The Back StoryIt is often said that a journey begins with a single step. My genealogical journey began with a single photograph. An old photograph. A very old photograph. Photography has been a part of my family's lore since it was invented. But is it only lore or was there truth in those stories of being related to a famous Civil War photographer named Timothy O'Sullivan? Maybe this old photograph can help.
The photograph was found in a roasting pan stored in the basement of our family's upstate New York home. Perhaps this only happens in my family, but you know how one side of the family's things are proudly displayed in the main area of the house and the other's "junk" is strewn about the basement? So it was with that old photo passed around the Thanksgiving dinner table one year. I was a teenager at the time but I remember having a visceral reaction to seeing that photograph. It seemed to call to me. "We are your relatives. This was a moment in our lives. Get to know us. Don't forget us." It made my ancestors more real to me.
This photograph was not taken in a traditional photography studio where subjects wore their Sunday best standing in front of an artificial background with somber looks on their faces. This picture was taken in the living room of a Staten Island, New York home in 1913 by the baby's dad, Jim Sullivan. The baby is serious, the cat is curious and great-grandma is...no, not furious but thoroughly amused.
My Aunt Peggy, full of family history knowledge, quickly identified the woman as her namesake Margaret Holmes Sullivan. My great-grandmother is holding her first grandson Charles Sullivan, my dad's first cousin. The cat vying for the coveted position on her lap was named Bootsie. The white on his paws made it look like he was wearing boots. Aren't we clever when it comes to naming our pets?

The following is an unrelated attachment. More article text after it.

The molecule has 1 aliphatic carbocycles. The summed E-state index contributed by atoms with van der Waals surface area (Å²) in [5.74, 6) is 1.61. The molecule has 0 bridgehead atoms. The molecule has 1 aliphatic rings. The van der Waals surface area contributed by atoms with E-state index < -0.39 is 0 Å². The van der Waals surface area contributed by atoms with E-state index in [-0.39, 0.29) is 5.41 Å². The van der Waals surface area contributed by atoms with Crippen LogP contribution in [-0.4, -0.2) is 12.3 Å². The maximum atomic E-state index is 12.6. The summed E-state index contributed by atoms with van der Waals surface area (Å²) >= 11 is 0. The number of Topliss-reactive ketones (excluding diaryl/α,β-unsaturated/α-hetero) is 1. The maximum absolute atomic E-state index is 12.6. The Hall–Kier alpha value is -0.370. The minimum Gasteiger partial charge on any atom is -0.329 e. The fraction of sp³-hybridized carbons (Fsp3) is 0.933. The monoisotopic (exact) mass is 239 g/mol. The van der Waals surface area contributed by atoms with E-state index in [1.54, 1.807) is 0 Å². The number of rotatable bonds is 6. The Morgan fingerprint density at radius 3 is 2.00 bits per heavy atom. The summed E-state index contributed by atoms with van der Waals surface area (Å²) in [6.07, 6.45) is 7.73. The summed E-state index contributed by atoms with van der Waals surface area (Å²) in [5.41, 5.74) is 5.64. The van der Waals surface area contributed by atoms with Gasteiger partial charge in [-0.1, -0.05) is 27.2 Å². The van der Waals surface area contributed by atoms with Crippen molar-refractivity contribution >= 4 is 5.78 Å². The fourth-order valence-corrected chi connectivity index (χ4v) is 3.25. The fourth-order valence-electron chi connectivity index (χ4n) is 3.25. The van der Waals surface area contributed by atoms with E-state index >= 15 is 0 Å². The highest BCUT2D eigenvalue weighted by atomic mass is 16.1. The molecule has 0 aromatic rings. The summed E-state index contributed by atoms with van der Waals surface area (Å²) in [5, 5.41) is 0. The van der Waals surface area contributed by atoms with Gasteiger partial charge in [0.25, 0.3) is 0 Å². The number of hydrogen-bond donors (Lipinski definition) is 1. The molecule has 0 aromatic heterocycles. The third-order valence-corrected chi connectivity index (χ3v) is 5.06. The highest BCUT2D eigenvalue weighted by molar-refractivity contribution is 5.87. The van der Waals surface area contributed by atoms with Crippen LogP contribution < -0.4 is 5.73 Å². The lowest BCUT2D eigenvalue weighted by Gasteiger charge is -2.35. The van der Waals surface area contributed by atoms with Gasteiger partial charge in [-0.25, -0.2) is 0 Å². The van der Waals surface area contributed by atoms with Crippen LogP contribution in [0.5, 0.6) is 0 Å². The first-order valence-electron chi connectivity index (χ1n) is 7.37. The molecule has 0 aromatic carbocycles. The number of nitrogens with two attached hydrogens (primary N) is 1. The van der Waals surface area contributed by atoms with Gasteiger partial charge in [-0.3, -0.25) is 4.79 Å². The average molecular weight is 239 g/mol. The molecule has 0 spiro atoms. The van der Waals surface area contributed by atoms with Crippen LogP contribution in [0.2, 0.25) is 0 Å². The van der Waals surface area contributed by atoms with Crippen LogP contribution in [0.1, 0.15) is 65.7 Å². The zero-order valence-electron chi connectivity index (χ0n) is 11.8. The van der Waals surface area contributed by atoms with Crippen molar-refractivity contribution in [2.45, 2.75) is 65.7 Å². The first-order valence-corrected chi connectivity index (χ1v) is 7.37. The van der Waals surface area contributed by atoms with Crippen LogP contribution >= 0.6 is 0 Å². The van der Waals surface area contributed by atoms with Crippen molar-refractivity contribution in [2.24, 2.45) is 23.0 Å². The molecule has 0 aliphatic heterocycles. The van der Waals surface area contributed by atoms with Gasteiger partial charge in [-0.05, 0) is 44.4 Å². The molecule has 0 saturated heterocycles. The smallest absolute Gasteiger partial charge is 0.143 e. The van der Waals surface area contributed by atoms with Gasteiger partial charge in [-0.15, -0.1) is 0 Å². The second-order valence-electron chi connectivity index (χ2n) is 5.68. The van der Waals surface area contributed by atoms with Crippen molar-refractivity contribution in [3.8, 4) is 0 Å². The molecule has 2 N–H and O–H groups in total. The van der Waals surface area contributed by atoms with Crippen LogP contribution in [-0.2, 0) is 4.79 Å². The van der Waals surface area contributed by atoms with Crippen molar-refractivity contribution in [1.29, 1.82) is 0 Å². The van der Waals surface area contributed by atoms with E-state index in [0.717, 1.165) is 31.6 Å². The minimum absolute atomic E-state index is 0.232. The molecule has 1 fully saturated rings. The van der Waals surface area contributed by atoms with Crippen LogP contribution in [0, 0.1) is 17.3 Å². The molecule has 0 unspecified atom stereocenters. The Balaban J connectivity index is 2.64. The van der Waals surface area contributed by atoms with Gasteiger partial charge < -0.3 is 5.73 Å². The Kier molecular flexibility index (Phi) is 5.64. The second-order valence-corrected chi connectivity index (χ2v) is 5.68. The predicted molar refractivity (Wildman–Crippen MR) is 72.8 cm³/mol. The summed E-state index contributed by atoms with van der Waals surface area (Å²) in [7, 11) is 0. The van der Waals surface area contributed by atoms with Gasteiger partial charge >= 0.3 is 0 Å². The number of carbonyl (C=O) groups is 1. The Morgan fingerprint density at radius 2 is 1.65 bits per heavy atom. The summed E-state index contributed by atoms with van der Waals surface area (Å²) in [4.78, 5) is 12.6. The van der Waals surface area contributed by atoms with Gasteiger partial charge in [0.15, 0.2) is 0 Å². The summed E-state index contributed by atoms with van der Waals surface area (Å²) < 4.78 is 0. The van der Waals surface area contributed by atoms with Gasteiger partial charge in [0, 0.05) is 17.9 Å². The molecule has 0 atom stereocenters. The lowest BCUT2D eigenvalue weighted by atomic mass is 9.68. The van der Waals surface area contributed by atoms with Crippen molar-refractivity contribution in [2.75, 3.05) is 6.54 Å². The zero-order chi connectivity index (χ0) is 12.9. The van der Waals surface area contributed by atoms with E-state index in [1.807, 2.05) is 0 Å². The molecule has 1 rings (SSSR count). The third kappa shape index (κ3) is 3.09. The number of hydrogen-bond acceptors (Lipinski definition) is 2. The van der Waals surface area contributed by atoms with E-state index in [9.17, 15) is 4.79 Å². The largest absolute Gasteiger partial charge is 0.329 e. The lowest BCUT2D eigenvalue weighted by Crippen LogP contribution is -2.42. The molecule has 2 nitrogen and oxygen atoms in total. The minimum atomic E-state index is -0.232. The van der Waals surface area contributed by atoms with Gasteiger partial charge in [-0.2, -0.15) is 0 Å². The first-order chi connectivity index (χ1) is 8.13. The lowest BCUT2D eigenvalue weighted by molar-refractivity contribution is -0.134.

Great-uncle Jim was a newspaper photographer for many New York City papers at the turn of the twentieth century. But was he the only photographer in the family? Were the stories about being related to Timothy O'Sullivan getting mixed up with him? Tim and Jim are similar, photography is the same and the time period is only a few decades apart. But why would we say that? Most people with the surname Sullivan try to relate themselves to the famous Boston boxer, the great John L. Sullivan. Not us. We'll stick with being related to Timothy O'Sullivan. But how?
Time to ask Dad. His answer is to ask Aunt Peggy. Her response is to ask him. Let's see what genealogy records say. Census schedules show Timothy's parents lived near my ancestors on Staten Island. They indicated the relationship of the people in the household, but not the neighbors. Great-great-grandpa's naturalization document listed Timothy's father as a witness to his naturalization but didn't spell out their relationship. Time to reach out to never before met living relatives to see what they know.
Little did I know that the journey to seek information about the dead would lead me on a fabulous journey of meeting the living. Please join me for the story about how a man who had no living descendants united hundreds of living relatives.
|Great-grandma Margaret Holmes Sullivan with her first grandson, Charles. 1913 Staten Island New York|